Early Brexit chaos just “tip of the iceberg” says cross-border trade specialist

Problems in the first few days since Brexit are the “tip of the iceberg”, according to cross-border eCommerce trade expert Hurricane Commerce.

Hurricane says that the issues caused by lack of complete and valid customs data and VAT now being payable on low value goods into the UK will cause severe challenges over the coming days and weeks.

Last week, DPD temporarily suspended parcel deliveries to the EU due to lack of data, stating that 20% of items had incorrect or incomplete information.

Several UK online retailers, including luxury food merchant Fortnum & Mason, have temporarily stopped taking orders from EU countries due to the extra customs paperwork now needed.

And some EU retailers have ceased taking UK orders following the January 1 change making overseas suppliers who send parcels containing goods valued at £135 or less to the UK responsible for paying any import VAT that is due.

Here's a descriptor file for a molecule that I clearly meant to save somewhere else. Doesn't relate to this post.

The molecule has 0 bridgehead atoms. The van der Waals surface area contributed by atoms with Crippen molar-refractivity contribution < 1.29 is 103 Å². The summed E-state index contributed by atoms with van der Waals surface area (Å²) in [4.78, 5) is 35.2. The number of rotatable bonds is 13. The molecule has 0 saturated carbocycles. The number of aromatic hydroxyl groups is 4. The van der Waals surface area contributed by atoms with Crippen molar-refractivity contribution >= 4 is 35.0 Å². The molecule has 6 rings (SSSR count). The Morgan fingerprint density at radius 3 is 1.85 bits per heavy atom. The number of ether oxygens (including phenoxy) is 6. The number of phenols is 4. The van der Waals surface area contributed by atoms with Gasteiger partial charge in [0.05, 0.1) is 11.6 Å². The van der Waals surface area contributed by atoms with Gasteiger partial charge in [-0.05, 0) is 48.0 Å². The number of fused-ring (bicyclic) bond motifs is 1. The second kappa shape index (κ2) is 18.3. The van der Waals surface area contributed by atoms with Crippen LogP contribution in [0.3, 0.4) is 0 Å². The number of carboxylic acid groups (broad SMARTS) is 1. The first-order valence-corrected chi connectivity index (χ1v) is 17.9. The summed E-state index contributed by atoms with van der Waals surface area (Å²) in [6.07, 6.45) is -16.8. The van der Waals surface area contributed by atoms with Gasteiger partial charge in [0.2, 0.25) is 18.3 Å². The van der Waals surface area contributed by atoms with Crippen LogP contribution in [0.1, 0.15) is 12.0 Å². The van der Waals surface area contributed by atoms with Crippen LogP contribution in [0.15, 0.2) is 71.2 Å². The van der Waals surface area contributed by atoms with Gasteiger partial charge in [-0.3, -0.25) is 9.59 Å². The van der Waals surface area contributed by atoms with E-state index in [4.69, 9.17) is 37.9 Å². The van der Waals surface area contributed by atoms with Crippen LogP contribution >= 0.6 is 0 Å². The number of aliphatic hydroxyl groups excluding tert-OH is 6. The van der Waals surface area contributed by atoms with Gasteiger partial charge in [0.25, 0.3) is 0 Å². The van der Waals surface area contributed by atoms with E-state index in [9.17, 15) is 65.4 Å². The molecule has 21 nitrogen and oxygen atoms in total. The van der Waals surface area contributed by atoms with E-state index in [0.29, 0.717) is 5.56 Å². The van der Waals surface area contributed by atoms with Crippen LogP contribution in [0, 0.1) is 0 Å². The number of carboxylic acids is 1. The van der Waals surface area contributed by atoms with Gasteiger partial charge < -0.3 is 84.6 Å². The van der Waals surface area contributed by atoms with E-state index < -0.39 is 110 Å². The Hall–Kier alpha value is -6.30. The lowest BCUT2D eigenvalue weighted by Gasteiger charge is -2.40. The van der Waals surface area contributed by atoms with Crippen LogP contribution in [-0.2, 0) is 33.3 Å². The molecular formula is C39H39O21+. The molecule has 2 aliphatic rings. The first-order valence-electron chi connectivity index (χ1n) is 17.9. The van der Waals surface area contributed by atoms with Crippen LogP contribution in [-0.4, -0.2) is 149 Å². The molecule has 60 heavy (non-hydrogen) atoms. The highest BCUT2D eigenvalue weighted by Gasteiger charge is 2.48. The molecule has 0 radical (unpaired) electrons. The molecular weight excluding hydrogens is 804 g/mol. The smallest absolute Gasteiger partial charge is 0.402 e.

Customer satisfaction has also been put under increased strain with consumers in the EU complaining about unexpected VAT charges and clearance fees, and UK consumers being asked to pay higher delivery charges to cover the extra work caused by Brexit.

Another major hurdle resulting from the Brexit trade deal concerns ‘rules of origin’ with the threat of tariffs due if goods do not meet the complex requirements or are not wholly made in either the UK or EU.

Martin Palmer, Hurricane’s Chief Content and Compliance Officer, said: “Online merchants and marketplaces, postal operators and carriers are starting to see the reality of Brexit and the ending of VAT exemption on low value goods by the UK Government.